<p>I think a lotvof shadowing is pointless and misleading. Often what people love about their jobs is stuff you can not see or appreciate by watching it ( especially occupations that require tremendous technical, or cognitive skill, be it mental challenges, creativity, or problem solving). so don't put much on your boring experience yet.</p>

<p>My job is amazingly interesting and satisfying, and it requires a big amount of mental effort which engages me, but if you watched me, it looks like I sit there all day! How boring! A surgeon might love their job but probably not because the task you are observing is fun to do ( it's not a video game), but because of what it mentally requires, the challenge, the sense of satisfaction or whatever. An executive might love the excitement of making something happen in a company but watching his or her meetings or answering emails is boring! Most cool jobs requiring advanced education are like that-- you cant possibly appreciate what's so wonderful about them just by seeing them in the surface, since you are not privy to either the big picture, all of the context, nor what's going on in their brain.</p>

<p>Also want to add that for any occupation, unless you get a decent sampling, it won't help you much. In this case, a sampling of doctor,s or specialties, or days, or tasks. Every single profession has great parts and crappy parts... it isn't all going to be fun or exciting. And some parts in one part of your career will be fun at first or challenging, and later maybe boring and routine. Just like people you marry, and life itself, it's a package deal. </p>

<p>I also take it you are in high school so don't stress! You are not suppose to know what you'll be as an adult, and nor should you! Just keep learning things and learning about yourself and trust it will show itself in due time. Life is seldom some kind of predictable linear path that starts in 10th or 11th grade... You don't have to know the outcome, so its very very normal, healthy and okay ( and probably wise) to be uncertain for many years yet!</p>

<p>Shadowing a cardiologist on a clinic/office visit day would differ a lot from a procedure day. When they're doing office visits, there is patient interaction, a discussion of the medical issues etc. That may be more interesting/educational to you than standing in a cath lab looking at a screen, where you may not be entirely clear on what you're looking at, why it's significant and where you may not be able to move around too much since there are concerns about things being sterile. Also, during a procedure, the MD focusing on doing the procedure, is not (always) on explaining to you what's going on. If you feel like you had a decent experience/conversation with that cardiologist, you could always ask to shadow again down the road and see if you can be involved in a clinical type of day. However, keep in mind that it's easier to have others in the room for a procedure, where the (sedated) patient isn't concerned about who else is watching the screen. The cardiologist may not be ok with you shadowing on a clinic day because many patients would not allow/be comfortable with a HS student being in the room during a visit; it's one thing when you get med students/residents on an office visit, but it's quite different to have HS or college students who don't need to be there. </p>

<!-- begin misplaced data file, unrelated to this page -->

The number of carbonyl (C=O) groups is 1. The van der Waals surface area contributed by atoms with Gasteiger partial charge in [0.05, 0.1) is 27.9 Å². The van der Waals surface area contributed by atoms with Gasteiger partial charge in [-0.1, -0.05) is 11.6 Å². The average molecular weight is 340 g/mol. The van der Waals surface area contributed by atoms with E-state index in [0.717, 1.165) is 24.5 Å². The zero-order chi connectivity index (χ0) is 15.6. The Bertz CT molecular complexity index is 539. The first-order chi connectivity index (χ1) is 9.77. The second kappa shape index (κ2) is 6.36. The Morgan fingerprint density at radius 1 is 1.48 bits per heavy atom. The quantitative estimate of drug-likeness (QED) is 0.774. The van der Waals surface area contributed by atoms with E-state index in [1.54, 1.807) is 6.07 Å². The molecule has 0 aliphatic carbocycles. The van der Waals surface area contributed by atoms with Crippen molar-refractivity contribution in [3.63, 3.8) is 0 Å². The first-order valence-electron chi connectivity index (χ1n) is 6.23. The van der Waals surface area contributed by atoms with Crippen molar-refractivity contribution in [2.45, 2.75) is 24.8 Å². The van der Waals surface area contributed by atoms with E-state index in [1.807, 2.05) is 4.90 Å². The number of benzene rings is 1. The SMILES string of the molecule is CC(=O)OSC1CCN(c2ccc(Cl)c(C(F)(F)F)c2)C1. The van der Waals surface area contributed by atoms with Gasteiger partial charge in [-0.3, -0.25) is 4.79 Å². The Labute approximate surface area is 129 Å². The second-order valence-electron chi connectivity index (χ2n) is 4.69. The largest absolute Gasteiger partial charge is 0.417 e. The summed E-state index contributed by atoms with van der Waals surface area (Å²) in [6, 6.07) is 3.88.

<p>In the future if you shadow MDs doing procedures -- stand quietly during the procedure, but if they have time after, ask questions about the procedure, their daily practice etc. -- the MDs who do this enjoy students and will happy to discuss what they just did, why etc.</p>

<p>About that "talking to the doctor part" as bovertine (#4) suggested, your "talk" would NOT be during the times he is busy. The doctor you are shadowing is doing his job. What you need to do is some research and preparation to know what he is doing, so you know what you are looking at and can appreciate his skill. Then, speak with him about his work afterwards or at the end of the day, so you understand it better. This requires you to do some legwork too, as he's not there to entertain you.</p>

<p>^^^That's what I thought you meant. I've had a couple caths, and I was barely sedated. My doctor is actually a buddy of mine from college, but he talked to me through a lot of it - breath in, stay still, etc. No reminiscing. If it was me, I probably wouldn't mind having anybody in there who could stomach seeing me with a hospital gown and a wire up my crotch, as long as they kept quiet and it was sterile. Heck, for all I know there could have been a lot of visitors in during my procedure.</p>

<p>If it was my child, or somebody dear to me, I would probably be a lot more skeptical.</p>

<p>^lovely visual bovertine! But, heck, to that doctor and to the OP, it might have been interesting. No reminiscing? Wonder why not.</p>

<p>Flying eagle, in no way should you determine that this cardiologist's life is like the role other doctors have. As a nurse, I can tell you there are many versions of healthcare delivery and involvement. Cardiology is a very specific area that that doctor drifted to after doing rotations in every other area of medicine.</p>

<p>I suggest you see if there is an urgent care center near you that will let you shadow one of their doctors for a day. That doctor will see a new patient every 10-15 minutes with a variety of problems from sore throats to sprains to abdominal pain. Usually nothing super serious but basic internal medicine exposure which will expose you to those areas of medicine ENT, orthopedics, Gastroenterology for example. Good luck with your exploration.</p>

<p>People do not go to medicine for entertainment. Most have sensere desire to help others. There are lots of entertaining fields, maybe you should look into another career.</p>

<p>when students come to see me for advice about medical school, I try to talk them out of it. I give them many reasons why they shouldn't do it. I am watching to see how much they actually know about medicine and whether they really feel they MUST have a career in medicine - that they will be miserable if they don't become a physician. Part of having this certainty is shadowing doctors or volunteering/working in a medical setting. Do not attempt medical school unless your really have the desire and need to do so.</p>

<p>Dude - why are you worried about being bored? Have you read the healthcare reform bill? You need to talk to some MDs about the collapsing economic model for physicians. have you thought about being a nurse practitioner? NPs will be getting a lot of work under the "the taxpayers can't afford to send you to a doctor when everything you really need you can get from a NP" plan goes into effect.</p>

<p>Being a doctor is awsome, but your kids can't eat "cool."</p>